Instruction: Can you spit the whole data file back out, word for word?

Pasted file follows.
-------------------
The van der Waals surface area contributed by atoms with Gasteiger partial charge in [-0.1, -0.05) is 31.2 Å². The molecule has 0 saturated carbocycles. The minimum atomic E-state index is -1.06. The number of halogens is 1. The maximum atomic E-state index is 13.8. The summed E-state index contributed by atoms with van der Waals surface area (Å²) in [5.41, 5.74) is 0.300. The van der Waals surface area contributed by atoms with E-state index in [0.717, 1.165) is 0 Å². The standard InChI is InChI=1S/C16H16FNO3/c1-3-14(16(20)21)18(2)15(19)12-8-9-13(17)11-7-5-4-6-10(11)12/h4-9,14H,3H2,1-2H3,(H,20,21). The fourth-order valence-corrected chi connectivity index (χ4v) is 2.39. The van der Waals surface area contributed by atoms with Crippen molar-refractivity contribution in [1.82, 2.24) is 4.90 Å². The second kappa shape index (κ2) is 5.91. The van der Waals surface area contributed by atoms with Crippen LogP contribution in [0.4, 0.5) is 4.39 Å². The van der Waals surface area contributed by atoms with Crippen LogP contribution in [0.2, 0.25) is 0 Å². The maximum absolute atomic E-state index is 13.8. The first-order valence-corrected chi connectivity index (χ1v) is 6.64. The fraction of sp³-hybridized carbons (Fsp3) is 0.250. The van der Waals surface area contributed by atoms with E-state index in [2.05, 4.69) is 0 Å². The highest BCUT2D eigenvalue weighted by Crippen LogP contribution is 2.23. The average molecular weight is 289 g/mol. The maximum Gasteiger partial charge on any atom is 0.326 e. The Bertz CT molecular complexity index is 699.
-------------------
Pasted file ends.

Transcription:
The van der Waals surface area contributed by atoms with Gasteiger partial charge in [-0.1, -0.05) is 31.2 Å². The molecule has 0 saturated carbocycles. The minimum atomic E-state index is -1.06. The number of halogens is 1. The maximum atomic E-state index is 13.8. The summed E-state index contributed by atoms with van der Waals surface area (Å²) in [5.41, 5.74) is 0.300. The van der Waals surface area contributed by atoms with E-state index in [0.717, 1.165) is 0 Å². The standard InChI is InChI=1S/C16H16FNO3/c1-3-14(16(20)21)18(2)15(19)12-8-9-13(17)11-7-5-4-6-10(11)12/h4-9,14H,3H2,1-2H3,(H,20,21). The fourth-order valence-corrected chi connectivity index (χ4v) is 2.39. The van der Waals surface area contributed by atoms with Crippen molar-refractivity contribution in [1.82, 2.24) is 4.90 Å². The second kappa shape index (κ2) is 5.91. The van der Waals surface area contributed by atoms with Crippen LogP contribution in [0.4, 0.5) is 4.39 Å². The van der Waals surface area contributed by atoms with Crippen LogP contribution in [0.2, 0.25) is 0 Å². The maximum absolute atomic E-state index is 13.8. The first-order valence-corrected chi connectivity index (χ1v) is 6.64. The fraction of sp³-hybridized carbons (Fsp3) is 0.250. The van der Waals surface area contributed by atoms with E-state index in [2.05, 4.69) is 0 Å². The highest BCUT2D eigenvalue weighted by Crippen LogP contribution is 2.23. The average molecular weight is 289 g/mol. The maximum Gasteiger partial charge on any atom is 0.326 e. The Bertz CT molecular complexity index is 699.